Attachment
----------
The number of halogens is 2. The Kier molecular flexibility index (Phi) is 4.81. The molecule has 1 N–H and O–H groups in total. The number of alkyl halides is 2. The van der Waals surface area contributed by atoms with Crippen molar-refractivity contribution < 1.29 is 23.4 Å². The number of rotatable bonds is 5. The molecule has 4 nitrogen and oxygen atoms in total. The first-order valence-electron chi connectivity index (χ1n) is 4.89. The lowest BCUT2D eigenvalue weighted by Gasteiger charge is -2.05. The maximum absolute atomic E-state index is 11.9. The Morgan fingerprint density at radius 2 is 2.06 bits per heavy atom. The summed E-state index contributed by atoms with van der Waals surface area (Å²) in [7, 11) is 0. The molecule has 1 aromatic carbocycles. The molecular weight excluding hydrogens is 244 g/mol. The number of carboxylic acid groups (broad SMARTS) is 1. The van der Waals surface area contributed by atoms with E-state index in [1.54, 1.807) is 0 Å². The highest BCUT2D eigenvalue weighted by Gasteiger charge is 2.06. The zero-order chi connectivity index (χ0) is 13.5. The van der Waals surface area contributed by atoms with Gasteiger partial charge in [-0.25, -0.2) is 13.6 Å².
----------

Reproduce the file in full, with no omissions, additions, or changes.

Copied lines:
The number of halogens is 2. The Kier molecular flexibility index (Phi) is 4.81. The molecule has 1 N–H and O–H groups in total. The number of alkyl halides is 2. The van der Waals surface area contributed by atoms with Crippen molar-refractivity contribution < 1.29 is 23.4 Å². The number of rotatable bonds is 5. The molecule has 4 nitrogen and oxygen atoms in total. The first-order valence-electron chi connectivity index (χ1n) is 4.89. The lowest BCUT2D eigenvalue weighted by Gasteiger charge is -2.05. The maximum absolute atomic E-state index is 11.9. The Morgan fingerprint density at radius 2 is 2.06 bits per heavy atom. The summed E-state index contributed by atoms with van der Waals surface area (Å²) in [7, 11) is 0. The molecule has 1 aromatic carbocycles. The molecular weight excluding hydrogens is 244 g/mol. The number of carboxylic acid groups (broad SMARTS) is 1. The van der Waals surface area contributed by atoms with E-state index in [1.54, 1.807) is 0 Å². The highest BCUT2D eigenvalue weighted by Gasteiger charge is 2.06. The zero-order chi connectivity index (χ0) is 13.5. The van der Waals surface area contributed by atoms with Gasteiger partial charge in [-0.25, -0.2) is 13.6 Å².